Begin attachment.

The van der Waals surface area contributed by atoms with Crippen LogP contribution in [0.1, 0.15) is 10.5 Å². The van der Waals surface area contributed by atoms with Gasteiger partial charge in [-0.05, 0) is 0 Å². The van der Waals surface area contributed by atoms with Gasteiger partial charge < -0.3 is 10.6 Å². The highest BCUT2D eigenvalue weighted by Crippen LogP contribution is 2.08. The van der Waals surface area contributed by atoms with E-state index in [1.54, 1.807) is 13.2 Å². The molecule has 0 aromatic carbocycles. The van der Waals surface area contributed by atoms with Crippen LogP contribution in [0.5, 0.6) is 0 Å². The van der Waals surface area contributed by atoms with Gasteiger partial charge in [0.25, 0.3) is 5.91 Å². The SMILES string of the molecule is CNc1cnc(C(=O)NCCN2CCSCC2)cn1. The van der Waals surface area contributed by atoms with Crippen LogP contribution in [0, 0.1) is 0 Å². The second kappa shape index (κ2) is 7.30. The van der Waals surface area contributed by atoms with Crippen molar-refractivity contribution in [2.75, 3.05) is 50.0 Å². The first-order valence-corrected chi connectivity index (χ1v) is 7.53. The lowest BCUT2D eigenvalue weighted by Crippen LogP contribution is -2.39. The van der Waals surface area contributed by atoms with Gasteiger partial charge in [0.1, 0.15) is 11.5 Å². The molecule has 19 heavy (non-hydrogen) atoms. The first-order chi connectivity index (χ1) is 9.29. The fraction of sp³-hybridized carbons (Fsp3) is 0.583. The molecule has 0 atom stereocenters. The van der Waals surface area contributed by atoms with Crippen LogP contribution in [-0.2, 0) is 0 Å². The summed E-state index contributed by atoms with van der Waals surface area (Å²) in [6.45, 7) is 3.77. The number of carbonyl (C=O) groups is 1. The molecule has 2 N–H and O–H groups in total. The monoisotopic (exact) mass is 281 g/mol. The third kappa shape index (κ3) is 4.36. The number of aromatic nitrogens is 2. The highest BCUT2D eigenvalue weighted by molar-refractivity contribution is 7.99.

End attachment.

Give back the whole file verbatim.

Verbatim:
The van der Waals surface area contributed by atoms with Crippen LogP contribution in [0.1, 0.15) is 10.5 Å². The van der Waals surface area contributed by atoms with Gasteiger partial charge in [-0.05, 0) is 0 Å². The van der Waals surface area contributed by atoms with Gasteiger partial charge < -0.3 is 10.6 Å². The highest BCUT2D eigenvalue weighted by Crippen LogP contribution is 2.08. The van der Waals surface area contributed by atoms with E-state index in [1.54, 1.807) is 13.2 Å². The molecule has 0 aromatic carbocycles. The van der Waals surface area contributed by atoms with Crippen LogP contribution in [0.5, 0.6) is 0 Å². The van der Waals surface area contributed by atoms with Gasteiger partial charge in [0.25, 0.3) is 5.91 Å². The SMILES string of the molecule is CNc1cnc(C(=O)NCCN2CCSCC2)cn1. The van der Waals surface area contributed by atoms with Crippen LogP contribution in [0, 0.1) is 0 Å². The second kappa shape index (κ2) is 7.30. The van der Waals surface area contributed by atoms with Crippen molar-refractivity contribution in [2.75, 3.05) is 50.0 Å². The first-order valence-corrected chi connectivity index (χ1v) is 7.53. The lowest BCUT2D eigenvalue weighted by Crippen LogP contribution is -2.39. The van der Waals surface area contributed by atoms with Gasteiger partial charge in [0.1, 0.15) is 11.5 Å². The molecule has 19 heavy (non-hydrogen) atoms. The first-order chi connectivity index (χ1) is 9.29. The fraction of sp³-hybridized carbons (Fsp3) is 0.583. The molecule has 0 atom stereocenters. The van der Waals surface area contributed by atoms with Crippen LogP contribution in [-0.2, 0) is 0 Å². The summed E-state index contributed by atoms with van der Waals surface area (Å²) in [6.45, 7) is 3.77. The number of carbonyl (C=O) groups is 1. The molecule has 2 N–H and O–H groups in total. The monoisotopic (exact) mass is 281 g/mol. The third kappa shape index (κ3) is 4.36. The number of aromatic nitrogens is 2. The highest BCUT2D eigenvalue weighted by molar-refractivity contribution is 7.99.